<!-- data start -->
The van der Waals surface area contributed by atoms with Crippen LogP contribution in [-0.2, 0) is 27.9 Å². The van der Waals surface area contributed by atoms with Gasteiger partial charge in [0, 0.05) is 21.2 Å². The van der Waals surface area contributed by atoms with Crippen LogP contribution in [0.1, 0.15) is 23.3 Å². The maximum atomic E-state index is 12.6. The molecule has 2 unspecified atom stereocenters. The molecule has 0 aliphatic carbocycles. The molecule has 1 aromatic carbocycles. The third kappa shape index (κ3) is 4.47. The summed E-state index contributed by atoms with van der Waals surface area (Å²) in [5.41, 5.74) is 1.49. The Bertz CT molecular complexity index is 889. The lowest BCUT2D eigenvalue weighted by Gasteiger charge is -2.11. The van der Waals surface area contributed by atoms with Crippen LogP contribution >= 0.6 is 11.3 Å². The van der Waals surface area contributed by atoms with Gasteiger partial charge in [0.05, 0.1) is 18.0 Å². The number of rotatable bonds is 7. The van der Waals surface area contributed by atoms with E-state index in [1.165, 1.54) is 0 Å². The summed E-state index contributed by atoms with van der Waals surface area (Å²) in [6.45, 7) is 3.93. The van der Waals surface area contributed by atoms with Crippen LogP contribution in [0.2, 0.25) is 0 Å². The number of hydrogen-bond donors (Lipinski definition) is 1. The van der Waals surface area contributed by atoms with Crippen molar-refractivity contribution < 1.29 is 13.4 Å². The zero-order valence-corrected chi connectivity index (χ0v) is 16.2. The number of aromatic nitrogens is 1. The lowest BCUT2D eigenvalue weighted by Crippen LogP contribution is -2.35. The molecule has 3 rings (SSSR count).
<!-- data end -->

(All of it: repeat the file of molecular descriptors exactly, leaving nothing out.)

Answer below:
The van der Waals surface area contributed by atoms with Crippen LogP contribution in [-0.2, 0) is 27.9 Å². The van der Waals surface area contributed by atoms with Gasteiger partial charge in [0, 0.05) is 21.2 Å². The van der Waals surface area contributed by atoms with Crippen LogP contribution in [0.1, 0.15) is 23.3 Å². The maximum atomic E-state index is 12.6. The molecule has 2 unspecified atom stereocenters. The molecule has 0 aliphatic carbocycles. The molecule has 1 aromatic carbocycles. The third kappa shape index (κ3) is 4.47. The summed E-state index contributed by atoms with van der Waals surface area (Å²) in [5.41, 5.74) is 1.49. The Bertz CT molecular complexity index is 889. The lowest BCUT2D eigenvalue weighted by Gasteiger charge is -2.11. The van der Waals surface area contributed by atoms with Crippen LogP contribution >= 0.6 is 11.3 Å². The van der Waals surface area contributed by atoms with Gasteiger partial charge in [0.05, 0.1) is 18.0 Å². The number of rotatable bonds is 7. The van der Waals surface area contributed by atoms with E-state index in [1.165, 1.54) is 0 Å². The summed E-state index contributed by atoms with van der Waals surface area (Å²) in [6.45, 7) is 3.93. The van der Waals surface area contributed by atoms with Crippen LogP contribution in [0.2, 0.25) is 0 Å². The number of hydrogen-bond donors (Lipinski definition) is 1. The van der Waals surface area contributed by atoms with Crippen molar-refractivity contribution < 1.29 is 13.4 Å². The zero-order valence-corrected chi connectivity index (χ0v) is 16.2. The number of aromatic nitrogens is 1. The lowest BCUT2D eigenvalue weighted by Crippen LogP contribution is -2.35. The molecule has 3 rings (SSSR count).